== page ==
The Kiko project got off the ground, and completed successfully due in large part to the commitment and work of two blind screen-reader users in North Macedonia: Ertay Shashko and Kristijan Lazarev.
We worked with them during the building and testing of Kiko, and we are pleased to see them get recognized in the North Macedonian press.
The full article, in the Macedonian language, is on the Fakluteti.mk website. Here is an excerpt, translated for us by Google:
A tool that will help over 10 thousand blind people
With the combination of screen reader and computer voice, blind people can actively use most social networks.
According to Christian, the software has enormous potential to help and facilitate the lives of nearly 10,000 blind and visually impaired people in the country, tens of thousands of people with dyslexia and learning disabilities, and several thousand people (children and adults) with cerebral palsy. paralysis and communication problems, thousands of elderly people suffering from vision loss due to myopia, hundreds of people who have had surgery to remove their vocal cords or have lost their voice temporarily or permanently.
– The potential is huge and in the next 5 to 10 years, as long as this software is planned to be operational, the lives of more than half a million people can be changed for the better in our country alone. When the Albanian computer voice Hana is added, which will be ready in two to three months, the people from Albania and Kosovo, who also do not have such a voice, will be added, and that number will increase to several million potential users. Now the question of training and implementation remains, putting this voice into operation. How much that will happen does not depend entirely on us, the team that made it, but we will work on that as well – he points out.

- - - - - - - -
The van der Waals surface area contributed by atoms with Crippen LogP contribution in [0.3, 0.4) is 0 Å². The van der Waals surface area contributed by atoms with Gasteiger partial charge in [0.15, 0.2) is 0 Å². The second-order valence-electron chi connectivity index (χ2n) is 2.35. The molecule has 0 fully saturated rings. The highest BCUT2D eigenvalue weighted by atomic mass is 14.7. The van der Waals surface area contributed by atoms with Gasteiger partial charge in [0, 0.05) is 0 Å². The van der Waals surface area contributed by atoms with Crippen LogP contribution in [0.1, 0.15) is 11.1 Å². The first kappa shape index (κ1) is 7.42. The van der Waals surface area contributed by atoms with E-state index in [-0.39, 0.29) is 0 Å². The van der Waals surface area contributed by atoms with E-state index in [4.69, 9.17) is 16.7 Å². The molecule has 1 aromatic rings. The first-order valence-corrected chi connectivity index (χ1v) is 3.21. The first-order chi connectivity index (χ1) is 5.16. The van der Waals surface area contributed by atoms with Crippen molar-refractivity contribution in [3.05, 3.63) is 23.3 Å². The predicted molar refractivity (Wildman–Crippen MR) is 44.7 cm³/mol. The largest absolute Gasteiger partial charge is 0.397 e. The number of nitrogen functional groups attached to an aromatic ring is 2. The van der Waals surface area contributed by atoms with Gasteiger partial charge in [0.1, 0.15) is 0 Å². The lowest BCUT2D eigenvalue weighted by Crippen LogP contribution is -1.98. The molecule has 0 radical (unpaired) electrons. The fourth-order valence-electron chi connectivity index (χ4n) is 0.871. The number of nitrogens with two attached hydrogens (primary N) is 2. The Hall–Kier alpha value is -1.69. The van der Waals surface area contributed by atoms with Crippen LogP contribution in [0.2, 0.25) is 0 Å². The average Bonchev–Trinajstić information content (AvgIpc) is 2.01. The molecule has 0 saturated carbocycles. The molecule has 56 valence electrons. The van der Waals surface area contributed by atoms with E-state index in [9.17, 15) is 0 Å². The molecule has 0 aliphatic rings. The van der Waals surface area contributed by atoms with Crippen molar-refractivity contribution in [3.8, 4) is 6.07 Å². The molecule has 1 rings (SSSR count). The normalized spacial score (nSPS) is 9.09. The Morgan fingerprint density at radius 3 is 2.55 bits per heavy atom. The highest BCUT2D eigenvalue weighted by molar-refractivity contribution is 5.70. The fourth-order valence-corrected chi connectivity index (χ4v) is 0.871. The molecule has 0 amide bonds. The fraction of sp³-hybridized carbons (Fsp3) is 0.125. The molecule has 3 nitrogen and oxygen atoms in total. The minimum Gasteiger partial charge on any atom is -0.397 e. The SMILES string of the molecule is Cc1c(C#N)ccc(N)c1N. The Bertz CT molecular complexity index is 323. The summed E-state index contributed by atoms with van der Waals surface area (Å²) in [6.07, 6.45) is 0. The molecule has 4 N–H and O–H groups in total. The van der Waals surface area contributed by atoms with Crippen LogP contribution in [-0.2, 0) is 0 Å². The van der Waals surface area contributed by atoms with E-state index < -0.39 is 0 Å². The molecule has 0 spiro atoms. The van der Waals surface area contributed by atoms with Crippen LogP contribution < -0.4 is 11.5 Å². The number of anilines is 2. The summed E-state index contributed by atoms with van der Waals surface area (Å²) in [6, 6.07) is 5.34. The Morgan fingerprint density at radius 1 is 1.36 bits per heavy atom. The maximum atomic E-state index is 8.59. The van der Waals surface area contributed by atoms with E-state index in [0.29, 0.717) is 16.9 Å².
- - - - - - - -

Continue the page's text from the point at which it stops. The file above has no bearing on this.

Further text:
Motivation for teachers as well
Ertay appeals to the parents of blind children from a young age to introduce them to a computer or to turn to the Union of the Blind, where they can be helped with the first steps.
– Informatics teachers should also motivate and guide the blind and visually impaired, because the love for a profession appears in those teenage years. “They need to get to know the audio readers,” he said.
According to him, screen readers allow blind people to use a computer or telephone, just like everyone else.
– The main difference is that instead of using a mouse to click, blind people use the keyboard all the time. There are a number of keyboard shortcuts that are memorized over time, so blind people can use their computer or phone with the same efficiency and speed as other people watching. The same goes for phones, when the screen reader is turned on, the touch commands change. For example, without a screen reader on, you press an application once to open it, and with a screen reader, touching the screen first focuses and pronounces the applications, and to open the application, you press twice – explains Ertaj.